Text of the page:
I would pay good money to watch this movie.
 

Diablos

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The brain ain't got shit on my i5! I'll just slap some Arctic Silver 5 on there, OC to 4.4GHz and I'll have a brain in my box in no time! Thanks newegg!
 
Dec 11, 2010
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Why do I struggle in Math then?

Because your brain sucks at it. Most of your brain is specialist hardware for doing one thing or another. It's fantastic at language and facial recognition but abysmal at mathematical operations. High level reasoning, planning, maths etc are not as computationally intensive as you might think, while getting something to stand upright or parse a sentence is much harder than you might think. Yet we are designed to do the latter, so it seems trivial to us, while we are not designed to do the former so it seems really hard or complicated. This is known as "Moravec's paradox".
 

wsippel

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K-supercomputer may not be the best choice for the task. 82,944 cores sound impressive, but it can fit on 31Tesla cards , just saying.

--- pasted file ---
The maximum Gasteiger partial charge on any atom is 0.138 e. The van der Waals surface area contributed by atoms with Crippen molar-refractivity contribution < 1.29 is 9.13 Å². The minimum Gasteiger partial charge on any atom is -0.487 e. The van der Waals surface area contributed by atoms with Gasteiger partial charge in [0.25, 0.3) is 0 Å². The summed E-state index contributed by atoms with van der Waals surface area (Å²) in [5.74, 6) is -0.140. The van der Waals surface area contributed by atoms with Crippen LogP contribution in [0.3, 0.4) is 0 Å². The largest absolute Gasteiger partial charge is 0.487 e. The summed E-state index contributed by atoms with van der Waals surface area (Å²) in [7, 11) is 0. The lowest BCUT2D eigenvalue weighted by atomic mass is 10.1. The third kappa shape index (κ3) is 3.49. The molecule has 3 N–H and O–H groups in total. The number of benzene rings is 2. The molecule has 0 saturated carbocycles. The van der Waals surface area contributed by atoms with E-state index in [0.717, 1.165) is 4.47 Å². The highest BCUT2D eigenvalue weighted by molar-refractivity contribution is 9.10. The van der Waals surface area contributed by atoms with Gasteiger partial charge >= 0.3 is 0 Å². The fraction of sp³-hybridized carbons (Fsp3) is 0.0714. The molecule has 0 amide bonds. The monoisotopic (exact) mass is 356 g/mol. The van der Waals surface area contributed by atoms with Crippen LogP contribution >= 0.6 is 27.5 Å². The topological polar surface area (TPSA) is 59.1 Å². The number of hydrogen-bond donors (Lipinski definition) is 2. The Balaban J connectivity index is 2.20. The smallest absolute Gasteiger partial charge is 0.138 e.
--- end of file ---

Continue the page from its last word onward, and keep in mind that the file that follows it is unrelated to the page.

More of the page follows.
You'd need more than 1,000 Tesla cards to achieve the same performance. K is the fourth most powerful supercomputer. The Cray Titan with ~300,000 Opteron cores and ~19,000 Tesla cards is only about twice as fast. K actually has 705,024 cores, this experiment didn't use the whole thing.
 

sirap

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Because your brain sucks at it. Most of your brain is specialist hardware for doing one thing or another. It's fantastic at language and facial recognition but abysmal at mathematical operations. High level reasoning, planning, maths etc are not as computationally intensive as you might think, while getting something to stand upright or parse a sentence is much harder than you might think. Yet we are designed to do the latter, so it seems trivial to us, while we are not designed to do the former so it seems really hard or complicated. This is known as "Moravec's paradox".

Interesting. The geniuses that are born with wizard math skills lack the opposite.